Day after Kozhikode air crash, stories of heartbreak and heroism

Hindustan Times, Thiruvananthapuram | ByRamesh Babu| Edited by Sabir Hussain
Aug 08, 2020 08:53 PM IST

Families and relatives of survivors thronged various hospitals to in Kozhikode to look for their kin, often leading to heated arguments with hospital staffers over Covid-19 protocol.

A day after the Air India Express plane crashed at the Kozhikode international airport, there were heartrending scenes of anxious families and relatives of passenger thronging hospitals for information about their kin.

A woman (center) is assisted out of a morgue after taking a final look at the body of her husband Sudheer Warrieth, who died in Friday's plane accident in Kozhikode in Kerala . The deceased was confirmed Covid-19 positive.(AP)
A woman (center) is assisted out of a morgue after taking a final look at the body of her husband Sudheer Warrieth, who died in Friday's plane accident in Kozhikode in Kerala . The deceased was confirmed Covid-19 positive.(AP)

Some of the more desperate people were seen engaged in heated conversation with harried hospital workers who tried to ensure Covid-19 protocol that meant no crowding.

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An aged woman was crying in one corner of a private hospital. Her 32-year-old son survived the crash but she was told he received serious brain injury and was on ventilator.

Among those who waited anxiously outside the Baby Memorial Hospital in Kozhikode was P Noufal. His sister Nafia and her five year-old daughter were there in the ill-fated flight. While his injured sister was brought to the Baby Memorial Hospital her daughter was not seen around. He made several rounds to many hospitals on Saturday and finally found his niece in a private hospital with her both legs bandaged.

Seven-year-old twins Zain and Zamil were lucky. They had received minor injuries and were discharged from the hospital in the morning but fear was writ large on their faces.

Mohamad Riyaz (25) was forced to come on leave by his parents to see a suitable bride for him. His body lies in a mortuary waiting for the Covid-19 test. The state government has made it clear that all bodies will have to undergo Covid-19 tests. Among the dead are five children below 10 years. There were four pregnant women on board and out of them one died and two are in hospital.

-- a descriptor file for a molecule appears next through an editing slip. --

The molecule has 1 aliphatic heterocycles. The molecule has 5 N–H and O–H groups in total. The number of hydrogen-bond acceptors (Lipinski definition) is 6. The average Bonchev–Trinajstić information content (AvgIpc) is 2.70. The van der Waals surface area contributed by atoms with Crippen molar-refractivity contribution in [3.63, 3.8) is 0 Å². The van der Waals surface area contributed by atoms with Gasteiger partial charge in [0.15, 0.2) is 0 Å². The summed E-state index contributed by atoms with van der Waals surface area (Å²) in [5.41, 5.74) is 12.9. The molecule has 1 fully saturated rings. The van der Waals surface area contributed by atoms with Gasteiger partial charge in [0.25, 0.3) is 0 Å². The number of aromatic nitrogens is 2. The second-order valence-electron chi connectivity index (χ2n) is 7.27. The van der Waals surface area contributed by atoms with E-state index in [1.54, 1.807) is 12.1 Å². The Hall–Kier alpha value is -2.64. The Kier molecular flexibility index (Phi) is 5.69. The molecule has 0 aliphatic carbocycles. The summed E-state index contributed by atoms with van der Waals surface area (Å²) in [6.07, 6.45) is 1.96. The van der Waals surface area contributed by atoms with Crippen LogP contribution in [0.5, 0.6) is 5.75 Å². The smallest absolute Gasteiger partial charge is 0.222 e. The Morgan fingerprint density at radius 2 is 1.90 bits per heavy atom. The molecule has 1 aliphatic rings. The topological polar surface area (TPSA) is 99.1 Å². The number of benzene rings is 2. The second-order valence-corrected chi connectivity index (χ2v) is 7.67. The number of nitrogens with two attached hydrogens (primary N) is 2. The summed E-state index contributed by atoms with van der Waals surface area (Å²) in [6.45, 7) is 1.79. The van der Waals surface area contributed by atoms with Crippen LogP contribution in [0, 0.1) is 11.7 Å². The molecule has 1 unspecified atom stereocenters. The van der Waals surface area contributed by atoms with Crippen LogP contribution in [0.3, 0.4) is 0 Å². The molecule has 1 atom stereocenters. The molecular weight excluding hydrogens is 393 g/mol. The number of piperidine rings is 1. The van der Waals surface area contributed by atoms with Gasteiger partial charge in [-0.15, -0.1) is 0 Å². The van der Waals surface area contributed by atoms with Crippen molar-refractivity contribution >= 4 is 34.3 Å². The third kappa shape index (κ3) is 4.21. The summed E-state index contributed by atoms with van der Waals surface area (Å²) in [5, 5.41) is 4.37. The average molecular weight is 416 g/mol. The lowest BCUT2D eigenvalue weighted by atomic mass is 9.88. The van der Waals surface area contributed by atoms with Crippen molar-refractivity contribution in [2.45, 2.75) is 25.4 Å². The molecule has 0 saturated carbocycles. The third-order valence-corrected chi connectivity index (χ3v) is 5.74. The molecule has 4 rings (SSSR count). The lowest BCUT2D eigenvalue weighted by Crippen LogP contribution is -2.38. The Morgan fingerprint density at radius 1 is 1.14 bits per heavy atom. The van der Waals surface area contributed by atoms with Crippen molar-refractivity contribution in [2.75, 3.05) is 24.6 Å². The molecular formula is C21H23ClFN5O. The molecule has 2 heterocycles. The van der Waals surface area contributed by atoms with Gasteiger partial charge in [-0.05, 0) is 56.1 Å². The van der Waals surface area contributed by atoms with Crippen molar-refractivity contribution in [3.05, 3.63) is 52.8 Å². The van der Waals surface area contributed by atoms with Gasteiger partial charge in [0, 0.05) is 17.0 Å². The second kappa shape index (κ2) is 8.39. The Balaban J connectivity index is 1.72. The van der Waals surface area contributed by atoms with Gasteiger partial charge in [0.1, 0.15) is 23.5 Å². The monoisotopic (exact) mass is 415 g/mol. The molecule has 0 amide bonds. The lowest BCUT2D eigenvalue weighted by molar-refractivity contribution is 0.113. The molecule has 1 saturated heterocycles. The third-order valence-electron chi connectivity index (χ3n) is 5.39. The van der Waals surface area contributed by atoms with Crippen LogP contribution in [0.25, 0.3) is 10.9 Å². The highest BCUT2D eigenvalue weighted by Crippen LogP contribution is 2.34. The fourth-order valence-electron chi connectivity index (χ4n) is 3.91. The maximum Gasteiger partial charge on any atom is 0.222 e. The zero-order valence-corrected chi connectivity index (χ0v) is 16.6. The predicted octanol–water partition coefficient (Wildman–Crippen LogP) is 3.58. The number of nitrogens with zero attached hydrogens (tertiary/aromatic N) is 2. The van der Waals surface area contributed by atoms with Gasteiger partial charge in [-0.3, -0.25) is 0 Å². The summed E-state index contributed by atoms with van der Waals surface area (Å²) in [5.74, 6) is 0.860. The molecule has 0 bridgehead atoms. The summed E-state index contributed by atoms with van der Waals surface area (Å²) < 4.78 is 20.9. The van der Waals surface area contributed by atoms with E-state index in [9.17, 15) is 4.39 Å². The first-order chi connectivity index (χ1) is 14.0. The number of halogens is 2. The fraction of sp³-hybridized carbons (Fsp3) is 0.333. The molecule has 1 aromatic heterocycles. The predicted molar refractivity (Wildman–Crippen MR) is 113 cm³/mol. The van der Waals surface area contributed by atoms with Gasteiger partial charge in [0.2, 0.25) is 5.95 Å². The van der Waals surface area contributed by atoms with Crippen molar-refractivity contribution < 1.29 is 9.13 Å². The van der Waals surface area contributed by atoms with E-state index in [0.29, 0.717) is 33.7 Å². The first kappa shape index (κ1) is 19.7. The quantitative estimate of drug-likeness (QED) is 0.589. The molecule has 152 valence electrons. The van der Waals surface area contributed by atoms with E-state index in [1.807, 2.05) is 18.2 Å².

“We were happy when we were about to land and I told my wife sitting beside me that rain was a welcome sign. But it was short-lived. Suddenly there were big jerks and loud cries. I tumbled out of my seat and lost consciousness. When I opened my eyes at the hospital I was happy to see my injured wife. A pregnant woman, who was sitting beside us, was not so lucky,” said a survivor.

“We received 44 patients with four deaths including pilot Deepak Sathe and co-pilot Akhilesh Kumar. Initially there was some confusion but we managed it well later. Out of 44 patients seven are critical,” said Dr Azad Moopan, MD of Aster Health Care, a leading health chain in Kerala.

Local people who were the first to reach the accident site won praise for their efforts, have been asked to go into quarantine. Survivors and officials alike vouched that they saved many of the trapped passengers.

After one of the dead tested positive on Saturday, local rescuers have been asked to go into quarantine by state health minister K K Shailaja but praise poured in from many quarters.

“The state will always remember their work but we have to take precautions also,” she said. Since it was an evacuation flight it carried many aged, children and pregnant women.

“It was a miracle we limited the damage. Local people who were the first to reach the spot turned into real heroes. The entered the aircraft which was billowing smoke risking their lives to save many. We have one point to save maximum lives and they played a stellar role in it,” said Malappuram district collector K Gopalakrishnan who reached the spot in 30 minutes.

”It was raining heavily and we suddenly heard a deafening sound and aircraft came out of the boundary wall and fell on the road. We couldn’t believe it. Soon we heard cries for help. Smoke was billowing and there was a smell of fuel also. It was a heart-rending scene once we entered it with much difficulty,” said Mohamad Sahal one of the first to reach the spot. He said they took out at least two dozen people before the rescue team arrived.

“Initially we did not wait for ambulances and evacuated many in private vehicles and taxis. We also helped police in controlling vehicles to make way for ambulances. The pilot was not dead when we retrieved him from a mangle of debris,” said P Afzal, another local resident. He did not identify the pilot.

“I saw an old man crying for help and I tried to pull him out. But his limb came off, but still I took him out and carried him on my shoulders to the nearby vehicle,” said Abhilash, a college student.

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